Decoding the Insulin Resistance - Central Obesity Connection
In the realm of weight management, the term 'insulin resistance' frequently surfaces. Yet, many remain unaware of the connection between insulin resistance and central obesity. Let's unravel this link, aiming to inspire a greater understanding that empowers individuals to prioritize their health.
What is the role of insulin?
Carbohydrates are like fuel for our body, when we eat them, the digestive system breaks them down into glucose, which signals the pancreas to release insulin. This important hormone acts like a key unlocking cells and allowing glucose (sugar) from food to enter and be used for energy.
What is insulin resistance, what are the causes?
When insulin resistance occurs, glucose uptake by cells decreases, leading to elevated blood sugar levels. This triggers the body to release more insulin to try and drive glucose into cells. Over time, this can lead to higher levels of both insulin and sugar in your blood.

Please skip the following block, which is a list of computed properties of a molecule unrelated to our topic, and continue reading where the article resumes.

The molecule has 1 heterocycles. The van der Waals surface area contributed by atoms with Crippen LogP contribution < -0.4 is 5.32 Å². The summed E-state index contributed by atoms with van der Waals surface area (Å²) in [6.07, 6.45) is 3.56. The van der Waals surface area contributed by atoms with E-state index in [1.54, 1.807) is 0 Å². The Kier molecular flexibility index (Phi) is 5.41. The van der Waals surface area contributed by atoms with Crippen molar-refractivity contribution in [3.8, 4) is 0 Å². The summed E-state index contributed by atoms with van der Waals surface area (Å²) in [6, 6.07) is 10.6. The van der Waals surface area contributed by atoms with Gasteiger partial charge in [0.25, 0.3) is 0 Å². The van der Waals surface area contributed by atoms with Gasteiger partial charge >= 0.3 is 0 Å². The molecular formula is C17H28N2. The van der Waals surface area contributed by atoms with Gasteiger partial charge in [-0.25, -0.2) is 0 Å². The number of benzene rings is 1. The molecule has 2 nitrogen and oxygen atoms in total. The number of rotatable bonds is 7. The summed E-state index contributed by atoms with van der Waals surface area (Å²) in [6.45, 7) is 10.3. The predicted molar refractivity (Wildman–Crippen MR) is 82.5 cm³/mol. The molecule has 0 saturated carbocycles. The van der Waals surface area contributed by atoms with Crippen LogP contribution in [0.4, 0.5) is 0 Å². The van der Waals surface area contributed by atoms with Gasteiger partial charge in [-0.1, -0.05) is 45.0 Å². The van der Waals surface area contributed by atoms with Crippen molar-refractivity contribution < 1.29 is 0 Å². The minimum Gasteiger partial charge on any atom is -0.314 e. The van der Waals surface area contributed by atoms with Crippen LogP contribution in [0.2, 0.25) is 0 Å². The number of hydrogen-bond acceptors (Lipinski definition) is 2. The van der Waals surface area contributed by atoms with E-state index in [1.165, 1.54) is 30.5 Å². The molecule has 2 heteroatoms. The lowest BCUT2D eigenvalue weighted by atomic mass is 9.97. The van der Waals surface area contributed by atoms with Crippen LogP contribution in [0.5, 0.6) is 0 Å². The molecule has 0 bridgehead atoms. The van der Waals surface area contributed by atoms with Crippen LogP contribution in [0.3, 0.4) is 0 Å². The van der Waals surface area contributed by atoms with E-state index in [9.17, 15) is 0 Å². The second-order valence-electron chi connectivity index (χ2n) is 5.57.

Insulin resistance can be influenced by genetic factors, age, sedentary lifestyle, dietary choices (especially high intake of refined carbohydrates and sugars), smoking, certain medications and obesity.
What is central obesity, what are the causes?
Central obesity refers to the accumulation of excess fat around the abdominal region, particularly visceral fat that surrounds internal organs. It is often measured using the waist circumference. Central obesity is associated with various factors, including a sedentary lifestyle, poor dietary habits (such as high intake of processed foods and sugary beverages), and genetic predisposition.
How are insulin resistance and central obesity linked, does one cause the other?
The relationship between insulin resistance and central obesity is complex and bidirectional, meaning they can influence each other in a vicious cycle as given below
- Insulin resistance leading to central obesity